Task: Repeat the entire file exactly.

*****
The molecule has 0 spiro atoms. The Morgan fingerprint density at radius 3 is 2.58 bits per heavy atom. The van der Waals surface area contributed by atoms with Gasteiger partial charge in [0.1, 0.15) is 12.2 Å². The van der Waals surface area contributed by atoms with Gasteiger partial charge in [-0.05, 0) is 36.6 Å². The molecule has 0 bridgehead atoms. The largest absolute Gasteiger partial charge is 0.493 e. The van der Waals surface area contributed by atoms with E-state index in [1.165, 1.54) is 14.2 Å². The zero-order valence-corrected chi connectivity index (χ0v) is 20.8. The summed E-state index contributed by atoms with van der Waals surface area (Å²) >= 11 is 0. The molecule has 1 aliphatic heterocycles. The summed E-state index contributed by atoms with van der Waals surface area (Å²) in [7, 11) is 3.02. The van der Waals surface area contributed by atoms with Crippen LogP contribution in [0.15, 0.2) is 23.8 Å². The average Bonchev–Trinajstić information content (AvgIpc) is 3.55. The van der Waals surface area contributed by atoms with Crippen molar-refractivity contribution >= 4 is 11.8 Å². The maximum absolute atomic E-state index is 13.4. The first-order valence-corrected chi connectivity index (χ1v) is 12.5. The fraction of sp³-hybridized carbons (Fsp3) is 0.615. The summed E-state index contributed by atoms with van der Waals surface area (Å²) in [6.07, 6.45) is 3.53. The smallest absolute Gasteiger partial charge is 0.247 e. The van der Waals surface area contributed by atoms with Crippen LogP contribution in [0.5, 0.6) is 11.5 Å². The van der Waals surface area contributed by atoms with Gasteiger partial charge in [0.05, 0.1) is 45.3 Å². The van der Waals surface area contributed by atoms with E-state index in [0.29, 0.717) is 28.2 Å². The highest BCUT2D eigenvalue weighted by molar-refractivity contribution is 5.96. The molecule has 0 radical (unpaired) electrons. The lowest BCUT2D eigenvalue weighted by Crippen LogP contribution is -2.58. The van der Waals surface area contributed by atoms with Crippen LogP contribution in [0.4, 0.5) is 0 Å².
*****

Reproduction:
The molecule has 0 spiro atoms. The Morgan fingerprint density at radius 3 is 2.58 bits per heavy atom. The van der Waals surface area contributed by atoms with Gasteiger partial charge in [0.1, 0.15) is 12.2 Å². The van der Waals surface area contributed by atoms with Gasteiger partial charge in [-0.05, 0) is 36.6 Å². The molecule has 0 bridgehead atoms. The largest absolute Gasteiger partial charge is 0.493 e. The van der Waals surface area contributed by atoms with E-state index in [1.165, 1.54) is 14.2 Å². The zero-order valence-corrected chi connectivity index (χ0v) is 20.8. The summed E-state index contributed by atoms with van der Waals surface area (Å²) >= 11 is 0. The molecule has 1 aliphatic heterocycles. The summed E-state index contributed by atoms with van der Waals surface area (Å²) in [7, 11) is 3.02. The van der Waals surface area contributed by atoms with Crippen LogP contribution in [0.15, 0.2) is 23.8 Å². The average Bonchev–Trinajstić information content (AvgIpc) is 3.55. The van der Waals surface area contributed by atoms with Crippen molar-refractivity contribution >= 4 is 11.8 Å². The maximum absolute atomic E-state index is 13.4. The first-order valence-corrected chi connectivity index (χ1v) is 12.5. The fraction of sp³-hybridized carbons (Fsp3) is 0.615. The summed E-state index contributed by atoms with van der Waals surface area (Å²) in [6.07, 6.45) is 3.53. The smallest absolute Gasteiger partial charge is 0.247 e. The van der Waals surface area contributed by atoms with Crippen LogP contribution in [0.5, 0.6) is 11.5 Å². The van der Waals surface area contributed by atoms with Gasteiger partial charge in [0.05, 0.1) is 45.3 Å². The van der Waals surface area contributed by atoms with E-state index in [0.29, 0.717) is 28.2 Å². The highest BCUT2D eigenvalue weighted by molar-refractivity contribution is 5.96. The molecule has 0 radical (unpaired) electrons. The lowest BCUT2D eigenvalue weighted by Crippen LogP contribution is -2.58. The van der Waals surface area contributed by atoms with Crippen LogP contribution in [0.4, 0.5) is 0 Å².